Recently, smart contact lenses with electronic circuits have been proposed for various sensor and display applications where the use of flexible and biologically stable electrode materials is essential. Graphene is an atomically thin carbon material with a two-dimensional hexagonal lattice that shows outstanding electrical and mechanical properties as well as excellent biocompatibility.
In addition, graphene is capable of protecting eyes from electromagnectic (EM) waves that may cause eye diseases such as cataracts. Here, we report a graphene-based highly conducting contact lens platform that reduces the exposure to EM waves and dehydration. The sheet resistance of the graphene on the contact lens is as low as 593 Ω/sq (±9.3%), which persists in an wet environment.
The EM wave shielding function of the graphene-coated contact lens was tested on egg whites exposed to strong EM waves inside a microwave oven. The results show that the EM energy is absorbed by graphene and dissipated in the form of thermal radiation so that the damage on the egg whites can be minimized.
We also demonstrated the enhanced dehydration protection effect of the graphene-coated lens by monitoring the change in water evaporation rate from the vial capped with the contact lens. Thus, we believe that the graphene-coated contact lens would provide a healthcare and bionic platform for wearable technologies in the future.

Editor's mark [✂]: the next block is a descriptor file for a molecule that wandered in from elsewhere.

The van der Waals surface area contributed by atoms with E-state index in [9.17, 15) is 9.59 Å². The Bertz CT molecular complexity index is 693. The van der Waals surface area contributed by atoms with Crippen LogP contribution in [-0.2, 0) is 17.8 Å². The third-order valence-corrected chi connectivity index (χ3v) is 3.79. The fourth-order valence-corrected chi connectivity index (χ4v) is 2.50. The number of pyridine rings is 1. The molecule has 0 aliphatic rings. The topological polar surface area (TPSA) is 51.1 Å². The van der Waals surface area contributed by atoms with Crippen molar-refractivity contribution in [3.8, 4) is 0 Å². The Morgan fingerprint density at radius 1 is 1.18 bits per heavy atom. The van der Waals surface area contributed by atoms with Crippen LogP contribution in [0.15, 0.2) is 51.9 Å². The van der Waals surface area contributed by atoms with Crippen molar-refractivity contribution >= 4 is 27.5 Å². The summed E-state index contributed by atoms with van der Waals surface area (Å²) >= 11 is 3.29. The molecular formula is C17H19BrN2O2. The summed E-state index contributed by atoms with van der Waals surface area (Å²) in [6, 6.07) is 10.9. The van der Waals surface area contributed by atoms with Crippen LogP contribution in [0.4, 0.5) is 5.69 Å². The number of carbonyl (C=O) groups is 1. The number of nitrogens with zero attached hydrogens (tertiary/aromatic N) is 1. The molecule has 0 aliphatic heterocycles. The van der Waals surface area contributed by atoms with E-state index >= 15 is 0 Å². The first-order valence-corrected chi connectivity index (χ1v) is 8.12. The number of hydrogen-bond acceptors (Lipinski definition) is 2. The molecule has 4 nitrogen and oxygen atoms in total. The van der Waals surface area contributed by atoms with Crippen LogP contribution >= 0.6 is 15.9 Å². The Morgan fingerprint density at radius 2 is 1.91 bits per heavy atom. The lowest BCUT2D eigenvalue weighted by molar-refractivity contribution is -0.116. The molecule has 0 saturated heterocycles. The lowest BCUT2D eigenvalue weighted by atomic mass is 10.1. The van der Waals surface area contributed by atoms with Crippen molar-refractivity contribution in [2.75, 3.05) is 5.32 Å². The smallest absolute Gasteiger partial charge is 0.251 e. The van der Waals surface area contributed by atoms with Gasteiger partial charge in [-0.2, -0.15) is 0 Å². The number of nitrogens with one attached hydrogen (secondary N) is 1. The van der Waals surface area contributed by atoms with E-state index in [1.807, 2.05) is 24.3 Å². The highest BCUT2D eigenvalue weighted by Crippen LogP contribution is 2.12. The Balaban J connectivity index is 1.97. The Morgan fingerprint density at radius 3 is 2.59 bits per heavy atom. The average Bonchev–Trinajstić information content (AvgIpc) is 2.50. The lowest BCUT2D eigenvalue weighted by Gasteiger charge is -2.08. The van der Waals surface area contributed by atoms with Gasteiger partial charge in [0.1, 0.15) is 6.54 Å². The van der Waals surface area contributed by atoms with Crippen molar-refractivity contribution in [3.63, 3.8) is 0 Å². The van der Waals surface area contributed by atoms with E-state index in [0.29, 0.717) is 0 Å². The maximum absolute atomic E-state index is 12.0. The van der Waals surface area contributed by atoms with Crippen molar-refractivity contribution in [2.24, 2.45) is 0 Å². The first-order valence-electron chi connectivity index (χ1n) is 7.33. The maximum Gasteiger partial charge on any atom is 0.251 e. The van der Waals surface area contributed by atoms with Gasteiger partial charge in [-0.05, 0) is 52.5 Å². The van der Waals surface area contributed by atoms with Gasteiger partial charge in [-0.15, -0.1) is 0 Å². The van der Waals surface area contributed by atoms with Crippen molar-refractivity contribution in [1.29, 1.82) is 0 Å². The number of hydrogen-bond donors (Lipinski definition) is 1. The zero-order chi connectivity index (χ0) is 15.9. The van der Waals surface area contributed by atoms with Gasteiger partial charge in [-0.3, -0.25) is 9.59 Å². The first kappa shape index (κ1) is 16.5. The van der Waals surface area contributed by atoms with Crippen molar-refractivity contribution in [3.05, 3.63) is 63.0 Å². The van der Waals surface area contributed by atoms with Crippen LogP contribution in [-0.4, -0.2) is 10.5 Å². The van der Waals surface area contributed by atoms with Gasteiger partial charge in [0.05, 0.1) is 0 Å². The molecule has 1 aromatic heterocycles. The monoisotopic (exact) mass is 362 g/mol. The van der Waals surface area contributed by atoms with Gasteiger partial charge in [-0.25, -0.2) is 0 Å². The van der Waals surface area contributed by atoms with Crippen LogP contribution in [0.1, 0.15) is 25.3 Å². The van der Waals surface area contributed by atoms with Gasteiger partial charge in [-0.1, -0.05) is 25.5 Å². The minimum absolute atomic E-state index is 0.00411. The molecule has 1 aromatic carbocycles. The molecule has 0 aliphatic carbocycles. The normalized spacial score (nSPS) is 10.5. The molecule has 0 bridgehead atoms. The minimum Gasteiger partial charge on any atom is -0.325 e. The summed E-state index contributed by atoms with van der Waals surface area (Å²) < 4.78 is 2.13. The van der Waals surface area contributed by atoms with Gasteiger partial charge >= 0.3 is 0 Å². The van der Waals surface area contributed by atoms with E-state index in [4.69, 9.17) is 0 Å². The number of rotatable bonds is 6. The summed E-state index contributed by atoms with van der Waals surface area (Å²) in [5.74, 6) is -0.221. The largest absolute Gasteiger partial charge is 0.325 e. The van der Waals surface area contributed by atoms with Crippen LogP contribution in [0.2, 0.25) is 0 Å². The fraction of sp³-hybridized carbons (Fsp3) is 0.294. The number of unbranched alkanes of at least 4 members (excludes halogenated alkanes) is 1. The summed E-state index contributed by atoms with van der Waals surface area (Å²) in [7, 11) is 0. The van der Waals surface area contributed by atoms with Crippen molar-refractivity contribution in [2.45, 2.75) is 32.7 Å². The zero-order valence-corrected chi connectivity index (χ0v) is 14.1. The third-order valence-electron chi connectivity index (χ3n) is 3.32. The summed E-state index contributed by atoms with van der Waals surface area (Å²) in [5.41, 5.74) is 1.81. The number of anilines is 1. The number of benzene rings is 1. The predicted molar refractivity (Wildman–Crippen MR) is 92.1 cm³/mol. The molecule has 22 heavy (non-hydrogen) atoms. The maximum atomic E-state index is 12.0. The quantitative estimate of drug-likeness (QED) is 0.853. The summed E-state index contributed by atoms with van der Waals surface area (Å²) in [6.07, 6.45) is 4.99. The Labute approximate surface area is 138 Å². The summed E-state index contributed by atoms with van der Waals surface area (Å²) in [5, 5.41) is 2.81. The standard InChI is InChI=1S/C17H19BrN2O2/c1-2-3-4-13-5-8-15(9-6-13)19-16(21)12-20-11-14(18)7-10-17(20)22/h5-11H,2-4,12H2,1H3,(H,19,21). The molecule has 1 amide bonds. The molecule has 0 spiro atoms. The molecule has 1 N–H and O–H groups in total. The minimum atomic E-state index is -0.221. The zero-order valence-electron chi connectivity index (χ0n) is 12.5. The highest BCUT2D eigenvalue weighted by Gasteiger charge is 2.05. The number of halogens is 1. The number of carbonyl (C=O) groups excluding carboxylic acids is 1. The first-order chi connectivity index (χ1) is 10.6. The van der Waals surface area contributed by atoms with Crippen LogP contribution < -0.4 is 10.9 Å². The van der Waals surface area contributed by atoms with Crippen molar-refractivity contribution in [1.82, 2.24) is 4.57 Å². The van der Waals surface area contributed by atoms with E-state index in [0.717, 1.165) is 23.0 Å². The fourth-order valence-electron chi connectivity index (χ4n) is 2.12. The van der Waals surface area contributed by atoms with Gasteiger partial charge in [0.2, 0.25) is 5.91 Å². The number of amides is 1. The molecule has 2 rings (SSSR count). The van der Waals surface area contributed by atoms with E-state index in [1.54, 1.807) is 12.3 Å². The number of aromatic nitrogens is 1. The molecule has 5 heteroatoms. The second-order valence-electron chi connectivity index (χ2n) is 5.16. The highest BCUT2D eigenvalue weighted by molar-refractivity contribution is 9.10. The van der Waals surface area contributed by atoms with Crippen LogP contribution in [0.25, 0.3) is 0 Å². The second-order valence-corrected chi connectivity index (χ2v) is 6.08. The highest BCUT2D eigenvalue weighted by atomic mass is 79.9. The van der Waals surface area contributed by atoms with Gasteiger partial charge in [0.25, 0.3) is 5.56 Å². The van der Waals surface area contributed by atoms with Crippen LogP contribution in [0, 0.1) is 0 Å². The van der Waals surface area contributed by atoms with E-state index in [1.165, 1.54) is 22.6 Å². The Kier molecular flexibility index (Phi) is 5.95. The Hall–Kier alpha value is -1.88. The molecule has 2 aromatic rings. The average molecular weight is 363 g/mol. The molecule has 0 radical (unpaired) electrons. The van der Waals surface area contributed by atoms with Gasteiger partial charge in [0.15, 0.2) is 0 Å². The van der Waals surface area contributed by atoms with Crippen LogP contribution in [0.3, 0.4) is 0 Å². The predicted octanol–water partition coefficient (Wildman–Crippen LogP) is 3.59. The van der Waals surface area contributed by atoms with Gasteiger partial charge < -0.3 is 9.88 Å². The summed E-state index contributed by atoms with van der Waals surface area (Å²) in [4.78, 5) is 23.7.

Researchers at Seoul National University, Graphene Square and Interojo have shown that graphene-coated contact lenses could protect eyes from electromagnetic radiation and dehydration and be used in various healthcare and wearable technologies.
The researchers began by synthesizing a graphene layer on a copper foil using CVD. They then transferred the carbon sheet onto the surface of a contact lens with the help of a polymer layer after etching the copper. “Thanks to its outstanding flexibility, graphene can be coated on the convex lens surface and conform to it,” explains the team.
The team tested the EM wave-shielding properties of the coated lens by testing it out on egg whites exposed to strong EM waves inside a microwave oven. The results showed that the EM energy is absorbed by the graphene layer and dissipated as heat throughout it so that damage to the egg white is minimized.